A question often asked regarding VSAM is: When should you reorganize a VSAM data set? Many recommendations related to VSAM reorganization can be misleading and confusing. Unnecessarily reorganizing VSAM data sets can waste resources, but not reorganizing VSAM data sets also can result in longer processing times that may represent lost resources. This article explores reasons for reorganizing a VSAM data set, specifically a KSDS (Key-Sequenced Data Set), and tries to provide guidelines to apply to this important decision process. Note that the reorganization guidelines presented here vary on whether the data set is processed online (e.g., CICS…

Read Full Article →

CICS / WebSphere

Dec 1 ’08

Shared Data Tables & CICS TS

A Shared Data Table (SDT) is simply a VSAM Key Sequenced Data Set (KSDS) that has been loaded into virtual storage and accessed as a table— reducing physical I/O and improving response time. The feature for using SDTs has been available in CICS TS since CICS/ESA 3.3, but SDT use has been somewhat limited in many installations for several reasons:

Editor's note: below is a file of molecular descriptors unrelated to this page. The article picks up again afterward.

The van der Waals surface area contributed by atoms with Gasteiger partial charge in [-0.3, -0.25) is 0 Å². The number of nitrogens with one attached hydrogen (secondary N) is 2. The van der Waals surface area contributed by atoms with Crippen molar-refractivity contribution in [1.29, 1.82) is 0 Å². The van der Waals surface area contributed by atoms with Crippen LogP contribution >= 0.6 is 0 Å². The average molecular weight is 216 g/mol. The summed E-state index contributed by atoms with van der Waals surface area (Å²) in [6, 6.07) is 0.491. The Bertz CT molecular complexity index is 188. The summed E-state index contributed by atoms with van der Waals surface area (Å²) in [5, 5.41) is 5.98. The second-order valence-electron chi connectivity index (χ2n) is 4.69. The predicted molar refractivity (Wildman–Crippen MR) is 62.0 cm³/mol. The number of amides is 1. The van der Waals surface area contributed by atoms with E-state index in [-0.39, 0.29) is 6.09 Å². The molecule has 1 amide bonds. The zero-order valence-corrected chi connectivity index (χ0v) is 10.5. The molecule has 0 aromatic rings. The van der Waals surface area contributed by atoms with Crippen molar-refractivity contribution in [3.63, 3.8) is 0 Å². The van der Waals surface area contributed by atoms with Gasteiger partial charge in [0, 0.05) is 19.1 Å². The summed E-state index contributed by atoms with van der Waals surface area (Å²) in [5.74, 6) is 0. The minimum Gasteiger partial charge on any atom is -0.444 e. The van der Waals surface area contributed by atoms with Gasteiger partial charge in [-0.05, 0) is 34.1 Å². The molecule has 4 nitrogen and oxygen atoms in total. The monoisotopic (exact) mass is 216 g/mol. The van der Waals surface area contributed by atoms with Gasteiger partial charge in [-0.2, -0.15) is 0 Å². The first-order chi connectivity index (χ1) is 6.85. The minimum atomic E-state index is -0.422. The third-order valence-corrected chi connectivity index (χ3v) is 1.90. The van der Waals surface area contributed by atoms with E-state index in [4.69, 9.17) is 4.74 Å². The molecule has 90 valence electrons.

• The amount of real storage required to support data sets defined as SDTs
  • The recommendation that SDTs be used for data sets that reflect a high read-to-write activity ratio or…
Read Full Article →

IT Management

Dec 1 ’08

A new age of performance management is upon us. More than ever before, IT personnel need tools that simplify management of today’s complex infrastructure, automate repetitive tasks, and ensure continuous availability of the computing systems required to run the business. Years ago, most IT infrastructures were simpler and all users were company employees; today, the user base is the entire world. Business applications span multiple operating systems and hardware platforms, and a diverse set of networking protocols facilitate communication. Companies are doing more work with fewer people. This article discusses tactical approaches to intelligently and cost-effectively manage…

Read Full Article →

Applications & Databases

Dec 1 ’08

Data Consolidation With Web Services in DB2